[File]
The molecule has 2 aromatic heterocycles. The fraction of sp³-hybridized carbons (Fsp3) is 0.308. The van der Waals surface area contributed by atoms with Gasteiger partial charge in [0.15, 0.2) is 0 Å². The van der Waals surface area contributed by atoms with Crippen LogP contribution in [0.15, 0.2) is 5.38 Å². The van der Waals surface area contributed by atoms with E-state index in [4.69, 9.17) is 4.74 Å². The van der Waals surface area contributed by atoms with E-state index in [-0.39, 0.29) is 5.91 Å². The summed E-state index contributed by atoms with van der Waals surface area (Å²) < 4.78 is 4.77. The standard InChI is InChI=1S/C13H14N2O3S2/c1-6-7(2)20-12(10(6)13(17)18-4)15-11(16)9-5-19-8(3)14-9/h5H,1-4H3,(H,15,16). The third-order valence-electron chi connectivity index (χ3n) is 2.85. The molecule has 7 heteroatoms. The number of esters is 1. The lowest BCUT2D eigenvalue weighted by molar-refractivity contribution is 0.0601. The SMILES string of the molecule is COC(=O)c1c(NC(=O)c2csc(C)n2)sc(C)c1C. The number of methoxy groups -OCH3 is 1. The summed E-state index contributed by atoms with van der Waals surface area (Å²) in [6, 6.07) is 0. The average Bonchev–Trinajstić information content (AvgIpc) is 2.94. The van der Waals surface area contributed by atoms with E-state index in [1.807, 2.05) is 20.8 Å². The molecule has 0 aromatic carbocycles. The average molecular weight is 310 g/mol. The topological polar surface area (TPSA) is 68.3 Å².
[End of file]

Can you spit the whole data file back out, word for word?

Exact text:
The molecule has 2 aromatic heterocycles. The fraction of sp³-hybridized carbons (Fsp3) is 0.308. The van der Waals surface area contributed by atoms with Gasteiger partial charge in [0.15, 0.2) is 0 Å². The van der Waals surface area contributed by atoms with Crippen LogP contribution in [0.15, 0.2) is 5.38 Å². The van der Waals surface area contributed by atoms with E-state index in [4.69, 9.17) is 4.74 Å². The van der Waals surface area contributed by atoms with E-state index in [-0.39, 0.29) is 5.91 Å². The summed E-state index contributed by atoms with van der Waals surface area (Å²) < 4.78 is 4.77. The standard InChI is InChI=1S/C13H14N2O3S2/c1-6-7(2)20-12(10(6)13(17)18-4)15-11(16)9-5-19-8(3)14-9/h5H,1-4H3,(H,15,16). The third-order valence-electron chi connectivity index (χ3n) is 2.85. The molecule has 7 heteroatoms. The number of esters is 1. The lowest BCUT2D eigenvalue weighted by molar-refractivity contribution is 0.0601. The SMILES string of the molecule is COC(=O)c1c(NC(=O)c2csc(C)n2)sc(C)c1C. The number of methoxy groups -OCH3 is 1. The summed E-state index contributed by atoms with van der Waals surface area (Å²) in [6, 6.07) is 0. The average Bonchev–Trinajstić information content (AvgIpc) is 2.94. The van der Waals surface area contributed by atoms with E-state index in [1.807, 2.05) is 20.8 Å². The molecule has 0 aromatic carbocycles. The average molecular weight is 310 g/mol. The topological polar surface area (TPSA) is 68.3 Å².